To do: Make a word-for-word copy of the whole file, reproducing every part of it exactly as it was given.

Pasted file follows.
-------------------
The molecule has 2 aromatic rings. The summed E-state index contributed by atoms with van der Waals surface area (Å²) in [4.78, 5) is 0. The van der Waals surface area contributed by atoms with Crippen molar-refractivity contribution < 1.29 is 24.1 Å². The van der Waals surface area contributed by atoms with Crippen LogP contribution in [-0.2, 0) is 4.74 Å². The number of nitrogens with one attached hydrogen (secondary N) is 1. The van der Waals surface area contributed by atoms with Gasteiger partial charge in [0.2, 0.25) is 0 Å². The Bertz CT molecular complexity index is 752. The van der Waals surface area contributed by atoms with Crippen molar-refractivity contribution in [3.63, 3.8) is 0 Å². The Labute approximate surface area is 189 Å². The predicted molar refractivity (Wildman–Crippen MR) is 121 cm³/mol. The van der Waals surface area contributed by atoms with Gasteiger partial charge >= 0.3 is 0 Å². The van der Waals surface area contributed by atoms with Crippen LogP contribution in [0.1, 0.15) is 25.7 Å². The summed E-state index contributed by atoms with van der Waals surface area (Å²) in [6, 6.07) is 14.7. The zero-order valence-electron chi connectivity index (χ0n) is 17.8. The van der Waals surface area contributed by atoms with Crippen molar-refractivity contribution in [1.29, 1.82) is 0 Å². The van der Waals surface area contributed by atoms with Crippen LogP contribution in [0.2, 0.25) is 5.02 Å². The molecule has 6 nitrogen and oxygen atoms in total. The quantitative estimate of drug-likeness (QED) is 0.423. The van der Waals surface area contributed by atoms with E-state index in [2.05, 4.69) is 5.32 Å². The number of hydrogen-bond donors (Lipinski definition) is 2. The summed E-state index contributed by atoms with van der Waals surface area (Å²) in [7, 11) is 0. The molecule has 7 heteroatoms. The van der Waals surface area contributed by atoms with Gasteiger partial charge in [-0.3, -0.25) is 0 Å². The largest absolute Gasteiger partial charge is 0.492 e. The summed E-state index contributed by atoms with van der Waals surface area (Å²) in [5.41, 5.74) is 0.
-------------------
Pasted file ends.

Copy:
The molecule has 2 aromatic rings. The summed E-state index contributed by atoms with van der Waals surface area (Å²) in [4.78, 5) is 0. The van der Waals surface area contributed by atoms with Crippen molar-refractivity contribution < 1.29 is 24.1 Å². The van der Waals surface area contributed by atoms with Crippen LogP contribution in [-0.2, 0) is 4.74 Å². The number of nitrogens with one attached hydrogen (secondary N) is 1. The van der Waals surface area contributed by atoms with Gasteiger partial charge in [0.2, 0.25) is 0 Å². The Bertz CT molecular complexity index is 752. The van der Waals surface area contributed by atoms with Crippen molar-refractivity contribution in [3.63, 3.8) is 0 Å². The Labute approximate surface area is 189 Å². The predicted molar refractivity (Wildman–Crippen MR) is 121 cm³/mol. The van der Waals surface area contributed by atoms with Gasteiger partial charge >= 0.3 is 0 Å². The van der Waals surface area contributed by atoms with Crippen LogP contribution in [0.1, 0.15) is 25.7 Å². The summed E-state index contributed by atoms with van der Waals surface area (Å²) in [6, 6.07) is 14.7. The zero-order valence-electron chi connectivity index (χ0n) is 17.8. The van der Waals surface area contributed by atoms with Crippen molar-refractivity contribution in [1.29, 1.82) is 0 Å². The van der Waals surface area contributed by atoms with Crippen LogP contribution in [0.2, 0.25) is 5.02 Å². The molecule has 6 nitrogen and oxygen atoms in total. The quantitative estimate of drug-likeness (QED) is 0.423. The van der Waals surface area contributed by atoms with E-state index in [2.05, 4.69) is 5.32 Å². The number of hydrogen-bond donors (Lipinski definition) is 2. The summed E-state index contributed by atoms with van der Waals surface area (Å²) in [7, 11) is 0. The molecule has 7 heteroatoms. The van der Waals surface area contributed by atoms with Gasteiger partial charge in [-0.3, -0.25) is 0 Å². The largest absolute Gasteiger partial charge is 0.492 e. The summed E-state index contributed by atoms with van der Waals surface area (Å²) in [5.41, 5.74) is 0.